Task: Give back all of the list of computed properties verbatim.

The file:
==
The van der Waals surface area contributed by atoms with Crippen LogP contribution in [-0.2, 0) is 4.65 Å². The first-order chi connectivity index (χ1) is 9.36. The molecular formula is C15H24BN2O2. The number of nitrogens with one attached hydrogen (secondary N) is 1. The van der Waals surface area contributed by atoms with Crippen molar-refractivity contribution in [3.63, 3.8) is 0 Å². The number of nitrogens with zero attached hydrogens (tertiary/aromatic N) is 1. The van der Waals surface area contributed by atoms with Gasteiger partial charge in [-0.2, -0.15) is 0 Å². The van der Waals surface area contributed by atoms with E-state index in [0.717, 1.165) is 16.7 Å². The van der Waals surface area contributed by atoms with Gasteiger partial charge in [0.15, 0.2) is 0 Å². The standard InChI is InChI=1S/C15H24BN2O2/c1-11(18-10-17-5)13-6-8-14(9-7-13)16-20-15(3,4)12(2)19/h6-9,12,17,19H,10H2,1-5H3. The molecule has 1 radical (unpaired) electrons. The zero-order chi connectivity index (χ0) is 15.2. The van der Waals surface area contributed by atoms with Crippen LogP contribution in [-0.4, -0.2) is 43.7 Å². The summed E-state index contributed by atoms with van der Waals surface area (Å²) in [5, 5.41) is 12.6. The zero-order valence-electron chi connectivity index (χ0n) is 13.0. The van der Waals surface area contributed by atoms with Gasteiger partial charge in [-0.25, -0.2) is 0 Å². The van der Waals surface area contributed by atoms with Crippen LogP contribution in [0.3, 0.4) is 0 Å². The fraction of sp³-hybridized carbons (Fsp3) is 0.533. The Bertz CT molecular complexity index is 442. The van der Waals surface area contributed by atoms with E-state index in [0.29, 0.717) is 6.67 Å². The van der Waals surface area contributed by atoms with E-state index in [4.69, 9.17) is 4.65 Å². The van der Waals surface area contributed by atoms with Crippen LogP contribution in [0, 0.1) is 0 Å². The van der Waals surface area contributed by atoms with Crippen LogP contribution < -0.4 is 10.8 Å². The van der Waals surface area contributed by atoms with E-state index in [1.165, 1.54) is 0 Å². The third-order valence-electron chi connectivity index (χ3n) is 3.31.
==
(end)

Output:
The van der Waals surface area contributed by atoms with Crippen LogP contribution in [-0.2, 0) is 4.65 Å². The first-order chi connectivity index (χ1) is 9.36. The molecular formula is C15H24BN2O2. The number of nitrogens with one attached hydrogen (secondary N) is 1. The van der Waals surface area contributed by atoms with Crippen molar-refractivity contribution in [3.63, 3.8) is 0 Å². The number of nitrogens with zero attached hydrogens (tertiary/aromatic N) is 1. The van der Waals surface area contributed by atoms with Gasteiger partial charge in [-0.2, -0.15) is 0 Å². The van der Waals surface area contributed by atoms with E-state index in [0.717, 1.165) is 16.7 Å². The van der Waals surface area contributed by atoms with Gasteiger partial charge in [0.15, 0.2) is 0 Å². The standard InChI is InChI=1S/C15H24BN2O2/c1-11(18-10-17-5)13-6-8-14(9-7-13)16-20-15(3,4)12(2)19/h6-9,12,17,19H,10H2,1-5H3. The molecule has 1 radical (unpaired) electrons. The zero-order chi connectivity index (χ0) is 15.2. The van der Waals surface area contributed by atoms with Crippen LogP contribution in [-0.4, -0.2) is 43.7 Å². The summed E-state index contributed by atoms with van der Waals surface area (Å²) in [5, 5.41) is 12.6. The zero-order valence-electron chi connectivity index (χ0n) is 13.0. The van der Waals surface area contributed by atoms with Gasteiger partial charge in [-0.25, -0.2) is 0 Å². The van der Waals surface area contributed by atoms with Crippen LogP contribution in [0.3, 0.4) is 0 Å². The fraction of sp³-hybridized carbons (Fsp3) is 0.533. The Bertz CT molecular complexity index is 442. The van der Waals surface area contributed by atoms with E-state index in [0.29, 0.717) is 6.67 Å². The van der Waals surface area contributed by atoms with E-state index in [4.69, 9.17) is 4.65 Å². The van der Waals surface area contributed by atoms with Crippen LogP contribution in [0, 0.1) is 0 Å². The van der Waals surface area contributed by atoms with Crippen LogP contribution < -0.4 is 10.8 Å². The van der Waals surface area contributed by atoms with E-state index in [1.165, 1.54) is 0 Å². The third-order valence-electron chi connectivity index (χ3n) is 3.31.